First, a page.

Tips for Managing Long Covid
For a printable version of these tips, Download PDF here.
Rest: Your body needs rest as it continues to recover. Take short rests throughout the day; stop regularly to do nothing.
Pace yourself: When you feel less fatigued, try a small amount of light activity. Break activity up with periods of good quality rests. Try not to push through fatigue.
Limit ‘thinking’ activities: Thinking tasks (reading, electronic devices etc.) use up energy. So does worrying about your health, although it’s understandable. Prioritise tasks that are important and plan to do these for short periods at a time.
Increase activity levels slowly: Increase both physical and thinking activities slowly. It can be helpful to complete an activity repeatedly, without feeling an increase in your level of fatigue, before changing it. Try not to rush.
Work and Study: Contact your work or place of study to discuss what changes and support they can provide. It is important not to return to work/study too soon. A flexible, phased return may be helpful with shorter days and more opportunities for rest.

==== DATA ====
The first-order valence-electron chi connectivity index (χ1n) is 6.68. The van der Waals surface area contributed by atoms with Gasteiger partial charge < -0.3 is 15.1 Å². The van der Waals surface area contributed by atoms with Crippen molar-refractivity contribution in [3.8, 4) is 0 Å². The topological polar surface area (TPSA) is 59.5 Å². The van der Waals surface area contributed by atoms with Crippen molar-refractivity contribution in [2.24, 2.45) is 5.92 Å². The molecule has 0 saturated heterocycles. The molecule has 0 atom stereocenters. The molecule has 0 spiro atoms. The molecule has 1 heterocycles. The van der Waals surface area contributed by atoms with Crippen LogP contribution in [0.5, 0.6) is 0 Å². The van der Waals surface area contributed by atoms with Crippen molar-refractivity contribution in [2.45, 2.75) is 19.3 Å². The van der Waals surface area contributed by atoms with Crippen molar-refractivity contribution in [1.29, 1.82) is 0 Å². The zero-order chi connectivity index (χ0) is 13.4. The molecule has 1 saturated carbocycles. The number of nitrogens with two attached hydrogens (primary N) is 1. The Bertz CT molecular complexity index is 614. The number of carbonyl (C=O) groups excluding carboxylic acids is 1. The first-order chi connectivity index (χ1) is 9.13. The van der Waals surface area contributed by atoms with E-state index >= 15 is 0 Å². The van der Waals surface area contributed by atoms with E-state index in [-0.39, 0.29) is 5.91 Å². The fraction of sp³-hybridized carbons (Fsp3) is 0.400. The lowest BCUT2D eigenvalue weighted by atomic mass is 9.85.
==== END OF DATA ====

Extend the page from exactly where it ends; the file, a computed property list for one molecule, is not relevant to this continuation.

Exercise carefully: Exercise needs to be gradual. Gentle exercise when you feel able (stretches or a short walk) can be helpful. Even if you used to be very fit, start at a much lower level.
Daily Routine: Routine can help with recovery. Maintain a routine for sleeping, eating, daily activities and good quality rest. Initially you may need more sleep. Making changes to sleep patterns can be difficult so do this slowly.
Be Kind to Yourself: You may have expected a quicker recovery. Accepting your fatigue is real and is difficult to understand and live with, may allow you to make changes that help to manage your symptoms. Avoid self-criticism and attempts to push through fatigue.
Look after your mental health: You may experience anxiety, frustration, guilt and low mood. Try talking to others (people you trust) about the way you feel, keep a diary, do something enjoyable or try breathing, relaxation and mindfulness strategies. Talk to your GP if your mood doesn’t improve.